Rattan refers to around 600 species of vine-like palm climbers found growing in tropical regions across the world, although commercial rattan production is centred on Southeast Asia. The plant is formed of a spine-covered woody stem, which in the right circumstances can grow up to 100m long. Once the cane’s outer layer has been removed and the core dried or cured it becomes immensely strong, flexible and lightweight, and can be used for many purposes – Italian scientists are currently on the verge of releasing a working rattan bone graft!
Rattan has long been an important resource in the lives of local populations, but its many desirable qualities mean it is now a globally-coveted commodity, with the rattan industry worth over US$4 billion annually. The industry is a vital source of income for many rural communities and is held as a shining example of sustainable, eco-friendly development – it grows reliably quickly, and is easy to harvest and process in a village setting. Given that rattan is dependent on trees to grow, its production also helps protect against destructive deforestation. In countries such as Indonesia rattan is now a valuable tool for protecting areas that would otherwise be under threat, although there are concerns about overexploitation.
In the UK rattan is often used for garden accessories, where its natural appearance and touch helps blend with the greenery of the garden space – a good example being this hand woven planter with inbuilt drainage system. However, rattan is now rarely used for outdoor furniture. Although it is immensely durable, rattan will eventually suffer from prolonged contact with the elements after a number of years. There is consequently a great demand for synthetic rattan garden furniture, which aims to replicate the benefits of the plant while better serving in long-term outdoor use.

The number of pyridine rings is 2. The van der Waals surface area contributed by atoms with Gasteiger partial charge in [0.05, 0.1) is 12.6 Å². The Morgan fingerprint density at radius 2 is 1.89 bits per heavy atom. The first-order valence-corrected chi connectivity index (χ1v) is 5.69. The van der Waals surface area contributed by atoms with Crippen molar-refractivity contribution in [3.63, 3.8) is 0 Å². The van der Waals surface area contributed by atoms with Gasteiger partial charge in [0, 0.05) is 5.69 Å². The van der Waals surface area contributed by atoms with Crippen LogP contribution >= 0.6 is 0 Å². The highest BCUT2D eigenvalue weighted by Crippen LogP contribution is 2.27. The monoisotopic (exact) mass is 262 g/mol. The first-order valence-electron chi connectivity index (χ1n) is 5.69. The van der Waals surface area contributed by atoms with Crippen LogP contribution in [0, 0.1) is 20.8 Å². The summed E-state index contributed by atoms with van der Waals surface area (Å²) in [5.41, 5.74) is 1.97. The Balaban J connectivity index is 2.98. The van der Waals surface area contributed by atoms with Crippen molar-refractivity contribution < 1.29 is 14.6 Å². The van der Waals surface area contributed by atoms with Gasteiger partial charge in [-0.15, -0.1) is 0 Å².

Synthetic rattan (or ‘rattan effect’) furniture is generally made from either Polyethylene (PE) or Polyurethane (PU), which both share the key characteristics of being weather, mould and UV proof. Despite this, PE rattan is widely considered to be the superior material, given that it’s notably more durable, as well as being environmentally friendly to manufacture and completely recyclable. Synthetic rattan garden furniture also come in several different weaves – full-round, half-round and flat – all offering different aesthetic effects and tactile experiences.
Rattan, whether natural or synthetic, has a great deal to offer any outdoor space. The natural product is a wonderful material for certain garden accessories despite its limitations, while the synthetic equivalent makes for some truly lovable furniture – perfect for any outdoor entertainer.